Having credit card debt is a lot like walking through quicksand. The deeper in it you get, the harder it is to get out. Unfortunately, by the time you’re neck deep in it, it’s nearly impossible to get out without taking a massive blow to your credit rating.
If you’ve seen or heard the word “declined” when using your credit card to buy groceries and you need to guess which of your other credit cards still have available credit to make the purchase – you need to get that credit card debt under control!
Thankfully, there’s a powerfully simple way you can get your ass out of the financial quicksand known as credit card debt.
Here’s What You Should Do
Honestly, you’ll probably laugh when you find out how simple this approach is. There are complex techniques you need to follow.
In fact, the approach is so simple, it only involved 5 steps:
- Evaluate and list the balances on each of your credit cards (ideally, the debt-to-credit ratio of each as well, which is explained in the section below)
- Determine which credit card you want to pay off first (see section below)
- Pay the minimum plus an additional 2X-4X+ the minimum on that credit card to pay it off faster
- Once it’s paid off, apply the additional amount you paid on the first card plus the minimum of the first card towards your second credit card
- Rinse and repeat until you’ve destroyed your credit card debt
While this approach will definitely cut down your credit card debt in the fastest amount of time, you shouldn’t confuse the words “simple” with “easy” mind you – this approach takes a lot of financial discipline.
Yes, you can use your paid off credit cards again, but be smart about it. Don’t use more than 30% of the card’s debt-to-credit ratio.
*Credit rule to remember: A debt-to-credit ratio of 60% or more will definitely have a negative impact on your credit score. But getting all of your credit cards under 30% will have an immediate positive impact on your credit rating.
Choosing Which Credit Card to Pay Off First
Paying off your credit card debt in the quickest way possible really depends on choosing the right card to pay off first. If you choose the wrong card, you’ll probably pay off your debt eventually – but it’ll take much longer.
So, before you choose, you must first list out your credit cards by their debt-to-credit ratios, which is the credit card balance divided by the credit card limit.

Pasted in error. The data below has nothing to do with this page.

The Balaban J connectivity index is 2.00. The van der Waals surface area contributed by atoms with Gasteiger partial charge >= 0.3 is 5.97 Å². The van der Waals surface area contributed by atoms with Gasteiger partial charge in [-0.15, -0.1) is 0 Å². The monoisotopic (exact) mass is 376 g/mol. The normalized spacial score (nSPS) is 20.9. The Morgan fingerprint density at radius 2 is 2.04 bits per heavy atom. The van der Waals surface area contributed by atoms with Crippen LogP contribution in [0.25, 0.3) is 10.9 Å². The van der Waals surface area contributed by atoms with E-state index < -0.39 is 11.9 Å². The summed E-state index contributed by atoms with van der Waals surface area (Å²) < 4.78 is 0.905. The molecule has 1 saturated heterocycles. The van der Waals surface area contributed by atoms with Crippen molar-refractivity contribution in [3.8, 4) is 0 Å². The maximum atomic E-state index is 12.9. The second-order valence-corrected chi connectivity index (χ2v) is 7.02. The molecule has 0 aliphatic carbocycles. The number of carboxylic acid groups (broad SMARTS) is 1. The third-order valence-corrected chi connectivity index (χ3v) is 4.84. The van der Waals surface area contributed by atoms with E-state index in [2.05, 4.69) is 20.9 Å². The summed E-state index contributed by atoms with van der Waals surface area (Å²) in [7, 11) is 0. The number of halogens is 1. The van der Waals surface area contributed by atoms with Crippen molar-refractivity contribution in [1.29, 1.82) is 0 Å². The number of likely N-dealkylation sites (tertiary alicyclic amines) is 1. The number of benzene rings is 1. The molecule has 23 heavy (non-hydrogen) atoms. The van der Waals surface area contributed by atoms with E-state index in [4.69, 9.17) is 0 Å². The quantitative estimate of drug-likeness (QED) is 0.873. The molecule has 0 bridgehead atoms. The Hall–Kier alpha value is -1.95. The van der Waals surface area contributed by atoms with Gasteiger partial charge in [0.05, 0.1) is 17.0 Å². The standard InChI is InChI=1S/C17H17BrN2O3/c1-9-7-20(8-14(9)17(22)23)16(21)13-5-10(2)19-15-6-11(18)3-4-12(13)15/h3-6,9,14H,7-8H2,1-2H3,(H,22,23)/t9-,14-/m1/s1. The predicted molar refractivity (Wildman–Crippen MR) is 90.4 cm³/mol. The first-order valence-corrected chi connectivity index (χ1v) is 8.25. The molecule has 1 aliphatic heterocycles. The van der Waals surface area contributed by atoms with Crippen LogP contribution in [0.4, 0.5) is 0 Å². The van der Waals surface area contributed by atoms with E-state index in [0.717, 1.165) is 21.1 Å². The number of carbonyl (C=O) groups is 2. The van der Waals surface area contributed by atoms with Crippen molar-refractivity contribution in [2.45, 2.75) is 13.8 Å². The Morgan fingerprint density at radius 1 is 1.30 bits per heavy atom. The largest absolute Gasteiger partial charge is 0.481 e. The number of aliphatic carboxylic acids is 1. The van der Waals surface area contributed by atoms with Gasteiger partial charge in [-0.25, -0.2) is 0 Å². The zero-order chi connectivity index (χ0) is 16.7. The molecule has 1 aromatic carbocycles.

For example, a credit card with a balance of $7,500 and a limit of $10,000 means it has a debt-to-credit ratio of 75% (7,500 / 10,000 X 100 = 75%).
Now, let’s say this is you’ve got 3 credit cards:
- Credit Card #1: $7,500 balance / $10,000 credit limit = 75% debt-to-credit ratio
- Credit Card #2: $3,500 balance / $15,000 credit limit = 23% debt-to-credit ratio
- Credit Card #3: $12,500 balance / $14,000 credit limit = 89% debt-to-credit ratio
- Total Credit Card Debt-to-Credit Ratio: $23,500 balance / $39,000 credit limit = 60% (not good)
Which do you think should be paid off first?
Immediately, you know that Credit Card #2 is in the best shape as it has the lowest balance and its debt-to-credit ratio is under 30%. DO NOT PAY IT OFF FIRST!
Remember, you’ve got to focus on the cards that are dragging you deeper into credit card debt.
Credit Card #3 is the closest to being maxed out, so it’s definitely the one you want to tackle first. After you’ve used the strategy above to bring its debt-to-credit ration below 30%, you can then take on Credit Card #1.
If you’re in a situation where you have two or more cards that are close to being maxed out, you’ll want to focus on repaying the one with the highest interest rate first.
Once you’ve brought its debt-to-credit ratio below 30%, move on to the credit card with the next highest interest rate and so on.
Final Note: Not everyone has the exact same credit card situation. What might be the right credit card to pay off first for one person might be a different card for another.
Our article Choose the Right Credit Card to Pay Off First goes into greater detail the different strategies for choosing your first credit card to pay off.
If your credit card situation has improved and you want to get a credit card that has a much lower interest rate and better perks, you can compare and choose the right credit card.
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Tags: Credit Cards